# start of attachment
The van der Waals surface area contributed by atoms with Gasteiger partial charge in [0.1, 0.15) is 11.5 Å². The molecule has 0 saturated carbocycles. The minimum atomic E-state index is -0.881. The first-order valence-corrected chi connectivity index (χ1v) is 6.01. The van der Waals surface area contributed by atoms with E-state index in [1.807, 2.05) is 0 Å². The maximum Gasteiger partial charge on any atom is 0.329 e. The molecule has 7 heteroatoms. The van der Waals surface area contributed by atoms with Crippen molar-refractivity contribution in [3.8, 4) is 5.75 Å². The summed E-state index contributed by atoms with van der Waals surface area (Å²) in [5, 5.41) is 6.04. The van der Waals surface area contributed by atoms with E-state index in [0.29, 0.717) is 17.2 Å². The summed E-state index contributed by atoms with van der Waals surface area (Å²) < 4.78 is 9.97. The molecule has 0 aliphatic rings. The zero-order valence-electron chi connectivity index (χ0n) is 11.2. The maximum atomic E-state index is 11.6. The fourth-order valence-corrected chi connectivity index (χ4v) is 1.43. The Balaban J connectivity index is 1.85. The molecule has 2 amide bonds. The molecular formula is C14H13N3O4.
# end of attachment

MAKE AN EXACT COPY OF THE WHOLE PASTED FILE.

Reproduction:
The van der Waals surface area contributed by atoms with Gasteiger partial charge in [0.1, 0.15) is 11.5 Å². The molecule has 0 saturated carbocycles. The minimum atomic E-state index is -0.881. The first-order valence-corrected chi connectivity index (χ1v) is 6.01. The van der Waals surface area contributed by atoms with E-state index in [1.807, 2.05) is 0 Å². The maximum Gasteiger partial charge on any atom is 0.329 e. The molecule has 7 heteroatoms. The van der Waals surface area contributed by atoms with Crippen molar-refractivity contribution in [3.8, 4) is 5.75 Å². The summed E-state index contributed by atoms with van der Waals surface area (Å²) in [5, 5.41) is 6.04. The van der Waals surface area contributed by atoms with E-state index in [0.29, 0.717) is 17.2 Å². The summed E-state index contributed by atoms with van der Waals surface area (Å²) < 4.78 is 9.97. The molecule has 0 aliphatic rings. The zero-order valence-electron chi connectivity index (χ0n) is 11.2. The maximum atomic E-state index is 11.6. The fourth-order valence-corrected chi connectivity index (χ4v) is 1.43. The Balaban J connectivity index is 1.85. The molecule has 2 amide bonds. The molecular formula is C14H13N3O4.